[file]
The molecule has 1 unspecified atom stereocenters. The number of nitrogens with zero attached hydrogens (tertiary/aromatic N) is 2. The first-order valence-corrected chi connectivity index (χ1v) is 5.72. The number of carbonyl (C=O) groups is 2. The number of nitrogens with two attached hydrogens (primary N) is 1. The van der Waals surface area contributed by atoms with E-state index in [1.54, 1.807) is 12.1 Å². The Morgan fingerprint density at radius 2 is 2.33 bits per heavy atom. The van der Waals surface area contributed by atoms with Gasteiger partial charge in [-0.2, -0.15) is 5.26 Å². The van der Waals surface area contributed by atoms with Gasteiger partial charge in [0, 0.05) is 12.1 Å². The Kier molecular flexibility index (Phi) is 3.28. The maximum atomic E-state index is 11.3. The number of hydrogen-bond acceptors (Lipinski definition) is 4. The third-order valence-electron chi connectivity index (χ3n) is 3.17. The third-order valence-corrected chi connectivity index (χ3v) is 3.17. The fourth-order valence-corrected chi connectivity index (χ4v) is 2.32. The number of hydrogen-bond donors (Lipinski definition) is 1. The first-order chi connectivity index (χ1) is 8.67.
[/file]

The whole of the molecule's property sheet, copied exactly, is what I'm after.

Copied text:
The molecule has 1 unspecified atom stereocenters. The number of nitrogens with zero attached hydrogens (tertiary/aromatic N) is 2. The first-order valence-corrected chi connectivity index (χ1v) is 5.72. The number of carbonyl (C=O) groups is 2. The number of nitrogens with two attached hydrogens (primary N) is 1. The van der Waals surface area contributed by atoms with E-state index in [1.54, 1.807) is 12.1 Å². The Morgan fingerprint density at radius 2 is 2.33 bits per heavy atom. The van der Waals surface area contributed by atoms with Gasteiger partial charge in [-0.2, -0.15) is 5.26 Å². The van der Waals surface area contributed by atoms with Gasteiger partial charge in [0, 0.05) is 12.1 Å². The Kier molecular flexibility index (Phi) is 3.28. The maximum atomic E-state index is 11.3. The number of hydrogen-bond acceptors (Lipinski definition) is 4. The third-order valence-electron chi connectivity index (χ3n) is 3.17. The third-order valence-corrected chi connectivity index (χ3v) is 3.17. The fourth-order valence-corrected chi connectivity index (χ4v) is 2.32. The number of hydrogen-bond donors (Lipinski definition) is 1. The first-order chi connectivity index (χ1) is 8.67.